Ford Motor Co.’s Wayne, MI, assembly plant is a facility where new, productivity-enhancing technologies are often put to work first. This plant is highly integrated, and it frequently serves as the testing house for concepts that eventually spread throughout the global Ford manufacturing organization. The plant also builds the Ford Focus and Ford Expedition.
Much of the credit for its innovative reputation belongs to the engineering staff and management team willing to explore new technologies. A pair of recently installed conveyors illustrates the point.
Engineered, built and installed by Bleichert Inc., the AL-25 conveyors use the same technology to meet two different requirements. One unit handles fully dressed, pallet-mounted engines in packages weighing up to 1,350 pounds. The other handles pallet-mounted instrument panels with a total package weight of only 80 pounds. The versatility to handle such a broad application range is designed into the conveyor’s roller drive mechanism.
One of the major advantages of the AL-25 is that the roller drive uses a friction clutch with adjustable tension. For light loads, the clutch tension is simply reduced. For heavier loads, it is increased. This capability gives the conveyor a broad application range.
Ford installs engines into chassis by lifting completely dressed engines into the vehicle from below. The pallet-mounted engines are transported on a self-powered cart. As the body moves along the line, a floor-mounted chain conveyor positions the cart under it. Then the engine is pneumatically lifted into place and installed.
The conveying challenge was two-fold. First empty, 650-pound pallets have to be removed from the cart and returned to the engine dress area. Then full, 1,350-pound pallets have to be placed on the carts for delivery to the assembly area. During both phases of the operation, the Bleichert equipment recharges the on-board pneumatic accumulator on each cart.
Previously, Ford was using a gantry system to load and unload the carts, but this had proven less than satisfactory. The new system is an over-and-under configuration that conserves floor space. That, of course, necessitates raising and lowering the pallets during the process.
The conveyor links a pair of load and unload stations that automatically get pallets off and onto the carts. The two operations are virtually identical to one another. Only the direction of transfer is changed.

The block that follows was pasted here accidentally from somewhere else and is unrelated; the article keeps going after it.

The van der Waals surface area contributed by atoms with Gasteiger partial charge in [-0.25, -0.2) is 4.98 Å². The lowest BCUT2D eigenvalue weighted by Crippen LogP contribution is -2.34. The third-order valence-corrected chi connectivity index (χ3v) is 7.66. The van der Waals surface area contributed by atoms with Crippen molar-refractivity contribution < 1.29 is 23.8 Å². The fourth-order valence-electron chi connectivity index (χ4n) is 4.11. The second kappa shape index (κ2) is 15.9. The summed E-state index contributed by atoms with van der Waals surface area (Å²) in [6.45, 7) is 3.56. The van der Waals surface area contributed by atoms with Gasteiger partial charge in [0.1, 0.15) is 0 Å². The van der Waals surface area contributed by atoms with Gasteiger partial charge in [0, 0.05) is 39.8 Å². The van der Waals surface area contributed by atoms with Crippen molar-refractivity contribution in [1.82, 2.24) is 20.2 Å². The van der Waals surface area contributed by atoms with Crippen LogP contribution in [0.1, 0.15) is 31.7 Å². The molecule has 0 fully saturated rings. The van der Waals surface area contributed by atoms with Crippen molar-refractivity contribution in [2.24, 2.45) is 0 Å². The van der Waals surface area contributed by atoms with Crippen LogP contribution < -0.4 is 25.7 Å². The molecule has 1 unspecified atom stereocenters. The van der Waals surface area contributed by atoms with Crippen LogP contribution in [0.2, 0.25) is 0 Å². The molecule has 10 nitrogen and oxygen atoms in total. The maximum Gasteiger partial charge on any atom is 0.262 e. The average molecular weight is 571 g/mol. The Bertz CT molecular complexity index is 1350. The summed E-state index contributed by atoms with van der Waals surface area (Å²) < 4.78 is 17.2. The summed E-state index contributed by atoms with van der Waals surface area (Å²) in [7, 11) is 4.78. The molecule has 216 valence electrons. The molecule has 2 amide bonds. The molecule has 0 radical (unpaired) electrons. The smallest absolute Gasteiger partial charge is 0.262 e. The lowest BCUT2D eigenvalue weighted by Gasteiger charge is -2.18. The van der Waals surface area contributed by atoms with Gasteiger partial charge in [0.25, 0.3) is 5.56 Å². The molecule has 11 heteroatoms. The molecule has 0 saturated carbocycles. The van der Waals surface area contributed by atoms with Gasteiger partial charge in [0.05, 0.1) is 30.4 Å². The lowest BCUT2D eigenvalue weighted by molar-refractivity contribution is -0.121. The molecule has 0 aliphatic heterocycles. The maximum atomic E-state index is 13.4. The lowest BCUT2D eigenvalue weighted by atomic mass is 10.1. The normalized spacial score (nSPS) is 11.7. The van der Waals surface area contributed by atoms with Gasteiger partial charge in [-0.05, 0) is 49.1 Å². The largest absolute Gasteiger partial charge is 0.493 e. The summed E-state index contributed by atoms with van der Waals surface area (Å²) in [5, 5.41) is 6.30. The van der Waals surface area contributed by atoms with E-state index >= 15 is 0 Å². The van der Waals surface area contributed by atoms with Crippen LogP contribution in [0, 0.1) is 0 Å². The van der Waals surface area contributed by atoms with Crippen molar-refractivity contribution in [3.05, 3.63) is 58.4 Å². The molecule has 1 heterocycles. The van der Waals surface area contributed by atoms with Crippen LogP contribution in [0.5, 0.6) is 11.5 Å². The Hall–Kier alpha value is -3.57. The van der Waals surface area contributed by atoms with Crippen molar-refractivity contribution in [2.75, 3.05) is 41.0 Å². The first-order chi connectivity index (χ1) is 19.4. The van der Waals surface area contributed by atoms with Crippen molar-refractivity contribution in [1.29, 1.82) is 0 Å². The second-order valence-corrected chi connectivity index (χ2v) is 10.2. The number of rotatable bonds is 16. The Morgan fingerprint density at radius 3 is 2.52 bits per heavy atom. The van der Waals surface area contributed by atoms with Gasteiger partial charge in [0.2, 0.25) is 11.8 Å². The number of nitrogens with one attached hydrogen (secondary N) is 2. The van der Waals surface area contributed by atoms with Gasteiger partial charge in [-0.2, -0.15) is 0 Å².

As the cart enters the unloading station, it is captured and located by the automated equipment. The cart’s table is raised to the specific height and locked in place with a pair of shot pins. At the same time, a connection is made to the cart’s on-board pneumatic accumulator, and it is recharged during the unloading process.
Once the cart is captured and located, a cylinder extends to open a mechanical latch, which holds the pallet in position. Then, a second cylinder pushes the pallet off the cart and partially onto the conveyor. The conveyor is then activated, and the rollers pull the pallet completely off the cart.
Once on the conveyor, the pallet is lowered approximately 24 inches to match its height with that of the lower, return leg of the conveyor. It is then pushed off the short conveyor section and onto the main line by a cylinder. The conveyor then delivers the empty pallet to the engine dressing area for reloading.
The sequence is reversed at the load station. The only change is that four pins are inserted under the cart table as a safety feature before the 1,350-pound pallet is loaded. The on-board accumulator is recharged; the pallet is latched in place, and the cart is sent to meet the vehicle scheduled to receive the engine.
In another area, a very similar AL-25 conveyor delivers pallet-mounted instrument panels for installation. Here again, the over-and-under configuration is used to conserve floor space, and the automatic handling automation is included to raise and lower full and empty pallets.
This system is different in a couple of ways. The parts are comparatively light. Instrument panels weigh up to 80 pounds, and the base pallets weigh 100 pounds. Also, the system has independent zones, which permit accumulation to match assembly line requirements.
Fifteen motors are used on this system. Each one runs a specific section of the conveyor. A switch at the end of each zone shuts down the section if it remains full for more than 15 minutes. This conserves energy and minimizes wear on the system while the pallets are not moving.
The conveyor systems are modular, which minimizes engineering requirements and lead time. With the AL-25, the roller drives are designed in 1-meter increments, with rollers spaced at 3-1/2 inches and up in 1/2-inch increments, depending on the application.
Each roller is operated by a polymer bevel gear drive, which is powered by a modular drive shaft running the conveyor’s length. Torque from the drive shaft is transmitted to the bevel gear through a spring-loaded clutch. Clutch friction is adjustable in seven increments to match the load.
The drive motor can be positioned anywhere along the conveyor. It uses a gear reducer and timing belt to transmit power to the drive shaft. Each of the meter-long drive shaft sections is linked to the next one by a coupling to complete the modular drive system.
For more information on conveyors, visit www.bleichert.com or call 810-726-8717